I'm with ST on Fawkes Cat's post. Brilliant!

  • MiffyMiffy Shipmate
    @Sandemaniac , thanks - busy day today, so I’ll revisit the topic this evening and see what other folk think of the idea.
  • Ethne AlbaEthne Alba Shipmate
    Given the copious amounts of family history paperwork lounging on our bookcases, the children would probably want me to shuffle over to a Family History thread!
  • I would join a family history thread.
  • Please do, @Miffy, because since I posted last an absolute googly has landed in my inbox, completely out of the blue!
  • CrœsosCrœsos Shipmate
    Has anyone done an ancestry test? I'm considering one but I have a few questions.

    1) How accurate is it?

    I've taken such a test and from my experience it's pretty accurate. My results matched up with family lore and correctly identified several known relations who had taken the same company's test, including their degree of relatedness. The caveats are that I have a genetic background that's somewhat over-represented in DNA databases.
    2) Does discovering one's ancestry make someone rethink their overall identity?

    Not really, but I had a vague but comprehensive notion of my ancestry before taking the test, which didn't contain any major surprises. There was one minor thing which had long been speculated on my mother's side which the test confirmed, but nothing earthshaking.

    The caveat here is that you should be prepared in case there is something surprising. I remember hearing an interview with someone who, in the early days of commercial genetic ancestry tests, decided to use her family as a "control group" to verify the accuracy of the tests. The results came out pretty much as expected except for one of her uncles. It turned out the test was accurate, just his paternity wasn't what everyone thought.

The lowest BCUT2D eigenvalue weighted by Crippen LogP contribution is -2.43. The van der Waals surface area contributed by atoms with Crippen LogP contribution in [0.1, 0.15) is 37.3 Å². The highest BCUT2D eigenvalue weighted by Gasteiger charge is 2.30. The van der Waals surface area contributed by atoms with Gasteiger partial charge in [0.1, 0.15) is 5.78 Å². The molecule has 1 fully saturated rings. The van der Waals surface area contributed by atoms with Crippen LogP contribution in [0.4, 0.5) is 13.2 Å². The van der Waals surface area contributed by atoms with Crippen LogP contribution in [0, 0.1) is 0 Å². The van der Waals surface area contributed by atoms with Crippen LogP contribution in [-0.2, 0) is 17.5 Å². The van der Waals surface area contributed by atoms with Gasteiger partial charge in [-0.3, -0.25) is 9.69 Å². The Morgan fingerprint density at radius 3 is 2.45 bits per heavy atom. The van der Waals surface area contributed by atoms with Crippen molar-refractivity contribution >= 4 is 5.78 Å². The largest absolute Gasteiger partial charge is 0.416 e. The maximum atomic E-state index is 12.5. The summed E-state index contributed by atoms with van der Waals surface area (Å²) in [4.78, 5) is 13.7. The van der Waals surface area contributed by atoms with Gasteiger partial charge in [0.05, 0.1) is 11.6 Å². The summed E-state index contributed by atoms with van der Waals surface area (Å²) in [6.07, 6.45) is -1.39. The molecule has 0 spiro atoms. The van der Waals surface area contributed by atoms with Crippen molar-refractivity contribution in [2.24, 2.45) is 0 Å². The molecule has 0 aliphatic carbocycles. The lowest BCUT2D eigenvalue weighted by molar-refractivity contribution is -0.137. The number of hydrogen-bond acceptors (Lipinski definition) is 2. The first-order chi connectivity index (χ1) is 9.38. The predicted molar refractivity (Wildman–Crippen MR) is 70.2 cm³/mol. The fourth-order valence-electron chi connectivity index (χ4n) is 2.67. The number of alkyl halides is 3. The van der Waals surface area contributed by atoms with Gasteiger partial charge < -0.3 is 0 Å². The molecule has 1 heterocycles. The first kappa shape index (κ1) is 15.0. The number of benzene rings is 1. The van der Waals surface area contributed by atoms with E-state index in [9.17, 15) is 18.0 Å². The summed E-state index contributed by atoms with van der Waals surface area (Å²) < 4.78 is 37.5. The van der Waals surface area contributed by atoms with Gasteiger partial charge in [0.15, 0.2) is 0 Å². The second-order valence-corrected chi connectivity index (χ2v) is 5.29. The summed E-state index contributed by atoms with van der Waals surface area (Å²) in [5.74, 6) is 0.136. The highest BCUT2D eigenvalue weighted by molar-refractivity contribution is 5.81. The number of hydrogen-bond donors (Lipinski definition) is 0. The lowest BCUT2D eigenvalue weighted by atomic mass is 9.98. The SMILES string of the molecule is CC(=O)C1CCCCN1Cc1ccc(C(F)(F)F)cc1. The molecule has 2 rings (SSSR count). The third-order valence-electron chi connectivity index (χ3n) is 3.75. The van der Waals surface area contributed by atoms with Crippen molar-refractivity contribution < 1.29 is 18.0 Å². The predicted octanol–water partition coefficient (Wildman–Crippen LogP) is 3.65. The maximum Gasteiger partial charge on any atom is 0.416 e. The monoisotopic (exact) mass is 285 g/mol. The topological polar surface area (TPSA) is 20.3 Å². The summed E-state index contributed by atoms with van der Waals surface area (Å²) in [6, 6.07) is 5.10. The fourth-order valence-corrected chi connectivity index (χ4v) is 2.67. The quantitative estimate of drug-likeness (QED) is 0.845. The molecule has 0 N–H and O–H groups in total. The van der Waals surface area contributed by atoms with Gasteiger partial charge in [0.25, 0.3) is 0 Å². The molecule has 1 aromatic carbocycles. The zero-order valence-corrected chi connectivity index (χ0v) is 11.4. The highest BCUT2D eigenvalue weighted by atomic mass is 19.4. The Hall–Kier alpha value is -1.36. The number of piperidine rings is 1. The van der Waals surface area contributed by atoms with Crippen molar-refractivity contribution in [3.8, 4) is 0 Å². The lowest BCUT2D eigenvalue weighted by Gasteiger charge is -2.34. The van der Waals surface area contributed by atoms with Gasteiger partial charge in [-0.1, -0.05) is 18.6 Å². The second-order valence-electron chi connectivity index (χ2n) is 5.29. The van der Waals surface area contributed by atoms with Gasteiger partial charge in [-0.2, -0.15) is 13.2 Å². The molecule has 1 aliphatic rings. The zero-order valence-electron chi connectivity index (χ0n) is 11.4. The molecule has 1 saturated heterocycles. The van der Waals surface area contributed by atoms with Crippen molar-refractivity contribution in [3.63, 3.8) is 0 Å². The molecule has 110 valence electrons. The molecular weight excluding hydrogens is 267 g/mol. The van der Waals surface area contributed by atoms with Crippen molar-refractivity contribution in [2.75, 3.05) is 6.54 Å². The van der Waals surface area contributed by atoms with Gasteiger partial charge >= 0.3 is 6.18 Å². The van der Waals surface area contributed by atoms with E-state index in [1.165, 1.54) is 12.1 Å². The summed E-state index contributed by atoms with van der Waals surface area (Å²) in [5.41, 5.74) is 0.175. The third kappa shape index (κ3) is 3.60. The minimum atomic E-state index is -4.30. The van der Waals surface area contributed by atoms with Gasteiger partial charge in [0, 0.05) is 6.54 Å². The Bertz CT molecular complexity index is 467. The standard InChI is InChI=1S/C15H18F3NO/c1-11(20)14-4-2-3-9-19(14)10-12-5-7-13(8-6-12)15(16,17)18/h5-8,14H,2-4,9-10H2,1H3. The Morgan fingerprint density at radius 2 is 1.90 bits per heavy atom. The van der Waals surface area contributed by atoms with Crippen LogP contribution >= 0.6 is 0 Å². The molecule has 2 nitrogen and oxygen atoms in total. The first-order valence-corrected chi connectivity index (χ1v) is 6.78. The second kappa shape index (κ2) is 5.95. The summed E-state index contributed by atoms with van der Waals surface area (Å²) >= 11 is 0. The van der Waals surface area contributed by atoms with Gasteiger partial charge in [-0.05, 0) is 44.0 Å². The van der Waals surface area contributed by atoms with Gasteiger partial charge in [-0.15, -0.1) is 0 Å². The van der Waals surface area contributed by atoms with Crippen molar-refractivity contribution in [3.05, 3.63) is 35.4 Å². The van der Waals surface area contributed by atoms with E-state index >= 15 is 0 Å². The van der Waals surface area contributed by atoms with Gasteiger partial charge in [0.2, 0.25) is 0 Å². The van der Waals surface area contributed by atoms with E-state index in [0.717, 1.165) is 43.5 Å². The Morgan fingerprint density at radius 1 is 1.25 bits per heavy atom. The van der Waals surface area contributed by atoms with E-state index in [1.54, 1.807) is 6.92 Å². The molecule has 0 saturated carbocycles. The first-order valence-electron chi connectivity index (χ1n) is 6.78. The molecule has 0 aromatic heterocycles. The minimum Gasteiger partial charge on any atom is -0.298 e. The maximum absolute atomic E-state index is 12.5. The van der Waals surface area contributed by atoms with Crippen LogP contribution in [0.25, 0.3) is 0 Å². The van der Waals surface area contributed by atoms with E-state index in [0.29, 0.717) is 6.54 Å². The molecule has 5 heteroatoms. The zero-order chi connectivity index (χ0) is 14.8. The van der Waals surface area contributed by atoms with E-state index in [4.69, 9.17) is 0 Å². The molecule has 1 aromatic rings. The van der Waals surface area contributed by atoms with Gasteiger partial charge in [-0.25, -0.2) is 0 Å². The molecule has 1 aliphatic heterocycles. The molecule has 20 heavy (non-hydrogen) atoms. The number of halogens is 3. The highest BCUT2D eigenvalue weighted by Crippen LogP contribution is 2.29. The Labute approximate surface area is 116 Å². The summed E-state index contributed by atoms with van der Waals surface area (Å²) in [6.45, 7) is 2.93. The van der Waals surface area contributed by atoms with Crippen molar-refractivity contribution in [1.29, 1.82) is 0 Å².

Other complications include things like white supremacists discovering they've got African (or other non-white) ancestry.
    3) Anything else I should be aware of?

    As others have noted, sometimes law enforcement will use DNA test results to track down criminals. You probably shouldn't take the test if you've committed any crimes for which DNA evidence might exist. A conversation along these lines:
    Dad: “Did you ever take that DNA test?”

    Me: “What DNA test? And no, I wouldn’t have taken it anyway.”

    Dad: “Why not? Don’t you want to know about your family history?”

    Me: “I know enough about you people and I don’t want the government to have my DNA.”

    Dad: “How would the government get your DNA?”

    Me: “All those companies give their data to law enforcement. How do you think they caught the Golden Gate killer?”

    Dad: “Are you a Golden Gate killer?”

    Me: “No, not yet.”

    Dad: “But don’t you want to know about your heritage?”

    Me: “You took the test, mom took the test, and the other kids took the test. I think we have it narrowed down by now. Unless there is something you or mom want to tell me.”

    Dad: “Goodbye.”
  • CrœsosCrœsos Shipmate
    All the more because they aren't testing ALL of your DNA against ALL of theirs, but only selected bits.